Playmaker Freddie Lungberg, 36-year-old Henrik Larsson - who is the equivalent of international football's Lazarus in that he keeps on coming back from the dead - and his striker partner the fiery Zlatan Ibrahimovic will all have to be at their best to stop what looked like a vibrant Spanish team in their opening 4-1 hammering of Russia.
Swedish coach Lars Lagerbäck swears by all three, though, he has had to defend his policy of staying faithful to Ljungberg, as the former Arsenal star has been plagued by injuries and rarely played for West Ham last season.
"Our relationship is pretty special, because we go a long way back," said Lagerbäck, who first came across Ljungberg when he selected him for the Under-16 side in 1992 then for the Under-19 side and finally the senior squad in 2000.
However, Lagerbäck insisted that just because they were old comrades there was no special treatment for his captain - scorer of 14 goals in his 73 internationals.
"Freddie is a valued member of the squad, but he does not benefit from any special treatment," insisted Lagerbäck.
Euro 2008 will, however, probably be the last chance for Ljungberg - who was more often seen on advertising hoardings modelling than by West Ham spectators last season - to win some senior honours with the Swedes and he has been linked to a move to David Beckham's American team Los Angeles Galaxy.
While Ljungberg may well be on the wane, Larsson shows few signs of wear and tear and to paraphrase William Shakespeare's lines from Antony and Cleopatra when describing the Egyptian Queen 'age shall not wither him'.
While Ibrahimovic grabbed one of the goals in the 2-0 victory over titleholders Greece, Larsson looked as sharp as ever and will be keen to add to his 36 goals in 96 international appearances.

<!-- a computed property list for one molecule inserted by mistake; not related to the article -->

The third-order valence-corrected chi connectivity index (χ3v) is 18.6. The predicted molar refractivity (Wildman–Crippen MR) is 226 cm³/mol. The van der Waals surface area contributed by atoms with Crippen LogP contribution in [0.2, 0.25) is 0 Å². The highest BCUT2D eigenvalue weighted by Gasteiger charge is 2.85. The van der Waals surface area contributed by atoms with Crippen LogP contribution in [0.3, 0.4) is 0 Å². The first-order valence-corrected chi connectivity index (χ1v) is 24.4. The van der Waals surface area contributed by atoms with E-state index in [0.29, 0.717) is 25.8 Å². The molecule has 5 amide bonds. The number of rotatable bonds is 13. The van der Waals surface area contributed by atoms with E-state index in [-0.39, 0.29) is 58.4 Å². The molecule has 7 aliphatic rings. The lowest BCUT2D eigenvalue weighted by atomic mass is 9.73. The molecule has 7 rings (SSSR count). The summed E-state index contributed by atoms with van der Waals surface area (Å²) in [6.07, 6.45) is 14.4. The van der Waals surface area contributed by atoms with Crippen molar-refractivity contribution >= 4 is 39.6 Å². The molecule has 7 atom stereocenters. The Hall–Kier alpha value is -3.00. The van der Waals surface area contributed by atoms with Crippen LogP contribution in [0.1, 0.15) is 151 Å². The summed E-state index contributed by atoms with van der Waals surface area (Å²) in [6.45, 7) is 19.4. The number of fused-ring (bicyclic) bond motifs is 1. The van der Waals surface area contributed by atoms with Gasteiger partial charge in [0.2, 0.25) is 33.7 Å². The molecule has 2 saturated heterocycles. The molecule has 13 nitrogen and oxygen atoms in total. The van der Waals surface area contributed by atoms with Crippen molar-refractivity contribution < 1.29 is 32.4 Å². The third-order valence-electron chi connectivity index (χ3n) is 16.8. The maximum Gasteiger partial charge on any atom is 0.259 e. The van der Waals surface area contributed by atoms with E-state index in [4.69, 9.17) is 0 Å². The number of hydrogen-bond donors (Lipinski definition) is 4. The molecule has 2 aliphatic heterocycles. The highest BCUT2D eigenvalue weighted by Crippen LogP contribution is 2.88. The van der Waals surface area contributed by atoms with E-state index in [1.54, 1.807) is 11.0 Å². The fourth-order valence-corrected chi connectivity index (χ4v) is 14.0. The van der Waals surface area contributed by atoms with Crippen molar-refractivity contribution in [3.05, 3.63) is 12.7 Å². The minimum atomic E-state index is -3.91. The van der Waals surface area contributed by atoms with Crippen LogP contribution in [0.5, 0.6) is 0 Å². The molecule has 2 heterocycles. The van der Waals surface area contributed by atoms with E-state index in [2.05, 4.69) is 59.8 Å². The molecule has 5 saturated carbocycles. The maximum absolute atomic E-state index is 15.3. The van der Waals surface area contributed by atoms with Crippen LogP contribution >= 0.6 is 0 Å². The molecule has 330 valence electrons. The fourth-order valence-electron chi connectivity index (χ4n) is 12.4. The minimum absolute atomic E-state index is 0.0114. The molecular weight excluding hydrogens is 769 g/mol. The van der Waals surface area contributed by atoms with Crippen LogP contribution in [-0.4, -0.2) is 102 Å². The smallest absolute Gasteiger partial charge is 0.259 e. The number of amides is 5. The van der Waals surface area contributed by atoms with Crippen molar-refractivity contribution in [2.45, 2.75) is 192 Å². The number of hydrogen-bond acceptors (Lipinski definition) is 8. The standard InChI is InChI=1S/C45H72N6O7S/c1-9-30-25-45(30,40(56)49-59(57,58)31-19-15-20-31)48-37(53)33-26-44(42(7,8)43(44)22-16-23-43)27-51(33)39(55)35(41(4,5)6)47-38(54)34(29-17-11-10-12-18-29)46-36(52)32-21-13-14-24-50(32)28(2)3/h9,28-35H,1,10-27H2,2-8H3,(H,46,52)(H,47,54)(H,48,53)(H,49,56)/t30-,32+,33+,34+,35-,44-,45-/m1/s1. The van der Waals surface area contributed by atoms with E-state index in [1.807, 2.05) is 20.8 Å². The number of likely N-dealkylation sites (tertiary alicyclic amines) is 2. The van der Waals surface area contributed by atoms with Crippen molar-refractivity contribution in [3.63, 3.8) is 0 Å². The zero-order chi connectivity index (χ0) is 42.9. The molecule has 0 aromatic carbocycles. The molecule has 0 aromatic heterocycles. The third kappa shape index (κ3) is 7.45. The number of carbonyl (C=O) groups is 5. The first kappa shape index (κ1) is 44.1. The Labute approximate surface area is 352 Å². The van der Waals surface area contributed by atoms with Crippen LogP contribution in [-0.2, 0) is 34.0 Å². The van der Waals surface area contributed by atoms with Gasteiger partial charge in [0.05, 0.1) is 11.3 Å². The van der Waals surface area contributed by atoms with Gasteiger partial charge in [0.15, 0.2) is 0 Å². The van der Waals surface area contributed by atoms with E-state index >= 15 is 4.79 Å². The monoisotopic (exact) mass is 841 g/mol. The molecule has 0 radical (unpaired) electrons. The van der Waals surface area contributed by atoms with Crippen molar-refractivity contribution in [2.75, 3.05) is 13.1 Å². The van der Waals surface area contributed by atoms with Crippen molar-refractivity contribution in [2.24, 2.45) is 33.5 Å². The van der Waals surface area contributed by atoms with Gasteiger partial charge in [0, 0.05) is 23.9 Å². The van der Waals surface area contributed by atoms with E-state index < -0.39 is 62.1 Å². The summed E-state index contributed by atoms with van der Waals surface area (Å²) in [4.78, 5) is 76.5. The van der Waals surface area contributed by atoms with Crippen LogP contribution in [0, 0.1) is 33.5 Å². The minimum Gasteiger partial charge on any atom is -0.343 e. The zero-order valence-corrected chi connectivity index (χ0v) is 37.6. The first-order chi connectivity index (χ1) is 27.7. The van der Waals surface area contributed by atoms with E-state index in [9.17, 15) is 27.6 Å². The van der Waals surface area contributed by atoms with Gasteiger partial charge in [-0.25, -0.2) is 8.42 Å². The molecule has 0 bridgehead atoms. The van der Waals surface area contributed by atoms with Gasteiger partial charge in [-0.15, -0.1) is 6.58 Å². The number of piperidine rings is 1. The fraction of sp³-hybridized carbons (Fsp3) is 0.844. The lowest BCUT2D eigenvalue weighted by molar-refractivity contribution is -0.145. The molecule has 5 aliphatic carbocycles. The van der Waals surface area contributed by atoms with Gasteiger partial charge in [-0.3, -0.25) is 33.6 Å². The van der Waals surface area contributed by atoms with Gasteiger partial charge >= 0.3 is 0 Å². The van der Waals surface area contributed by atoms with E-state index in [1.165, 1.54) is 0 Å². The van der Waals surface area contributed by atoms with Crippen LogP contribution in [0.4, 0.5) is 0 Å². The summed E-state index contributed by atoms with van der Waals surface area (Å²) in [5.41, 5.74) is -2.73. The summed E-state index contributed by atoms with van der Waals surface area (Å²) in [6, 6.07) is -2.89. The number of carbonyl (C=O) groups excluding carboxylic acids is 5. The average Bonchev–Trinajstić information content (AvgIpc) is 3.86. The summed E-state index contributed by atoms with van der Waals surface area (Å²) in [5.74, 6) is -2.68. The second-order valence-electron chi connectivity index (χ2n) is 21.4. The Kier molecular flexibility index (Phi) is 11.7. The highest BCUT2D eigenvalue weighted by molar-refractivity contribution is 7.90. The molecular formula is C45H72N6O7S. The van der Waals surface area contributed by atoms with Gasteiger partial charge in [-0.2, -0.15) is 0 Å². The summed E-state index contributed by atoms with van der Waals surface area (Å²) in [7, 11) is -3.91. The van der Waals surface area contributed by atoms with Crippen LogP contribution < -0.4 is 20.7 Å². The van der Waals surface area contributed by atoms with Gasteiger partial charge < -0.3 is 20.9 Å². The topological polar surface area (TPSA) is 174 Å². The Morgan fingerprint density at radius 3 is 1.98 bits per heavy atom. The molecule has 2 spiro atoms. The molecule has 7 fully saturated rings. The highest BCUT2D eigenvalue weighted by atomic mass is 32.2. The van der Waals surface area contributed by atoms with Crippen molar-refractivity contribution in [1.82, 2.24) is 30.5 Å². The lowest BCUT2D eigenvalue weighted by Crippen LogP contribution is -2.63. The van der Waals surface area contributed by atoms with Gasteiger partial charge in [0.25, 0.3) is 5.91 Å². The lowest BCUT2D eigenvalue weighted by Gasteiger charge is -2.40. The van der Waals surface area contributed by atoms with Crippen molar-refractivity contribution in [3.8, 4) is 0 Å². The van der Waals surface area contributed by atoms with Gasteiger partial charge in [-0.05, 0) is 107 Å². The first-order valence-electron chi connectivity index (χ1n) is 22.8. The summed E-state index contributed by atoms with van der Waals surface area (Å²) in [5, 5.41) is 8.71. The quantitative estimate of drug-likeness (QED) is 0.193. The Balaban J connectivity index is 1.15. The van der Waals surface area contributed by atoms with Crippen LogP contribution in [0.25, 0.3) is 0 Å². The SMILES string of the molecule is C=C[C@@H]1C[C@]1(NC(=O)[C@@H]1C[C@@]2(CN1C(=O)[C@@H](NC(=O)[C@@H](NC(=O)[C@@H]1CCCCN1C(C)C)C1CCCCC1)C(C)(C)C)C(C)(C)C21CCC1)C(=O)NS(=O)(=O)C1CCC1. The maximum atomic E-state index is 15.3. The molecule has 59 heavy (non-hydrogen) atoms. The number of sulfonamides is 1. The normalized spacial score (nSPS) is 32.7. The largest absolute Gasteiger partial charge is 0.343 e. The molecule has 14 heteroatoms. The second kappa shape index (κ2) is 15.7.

For Lagerbäck it wasn't a case of him persuading Larsson out of international retirement following a two year hiatus, it was the man himself who had to decide.
"I spoke to Henrik once, and felt he was interested, but Henrik is someone who takes his own decisions, and he evidently felt that this team could do something special.
"He is unique because he is a proven scorer but also a total role model.
"He is important both on the pitch and among the squad, because he makes his team-mates feel better."
Larsson's calming influence has been seen to no better effect than in being reunited with Ibrahimovic, who ended a long scoring drought for the national side with his spectacular effort against the Greeks.
The Inter Milan star has also been an injury concern with a knee injury that kept him out for six weeks towards the end of the Serie A season, though, in typical showman style he returned for the final match to score the two goals in the 2-0 win over Parma that guaranteed the title for Inter.
'Ibracadabra' as he is known - who took his return to 19 goals in 51 internationals - has tried to shed his image as a prima donna only interested in his performances.
"The most important thing is not my goal but the team winning," said Ibrahimovic, who was ditched from the national set-up in the autumn of 2006 for going out drinking.
There will be plenty of time for that should the Swedes emerge victorious at the end of June and give Ljungberg and maybe Larsson the perfect send-off.
By AFP's Jerome Rasetti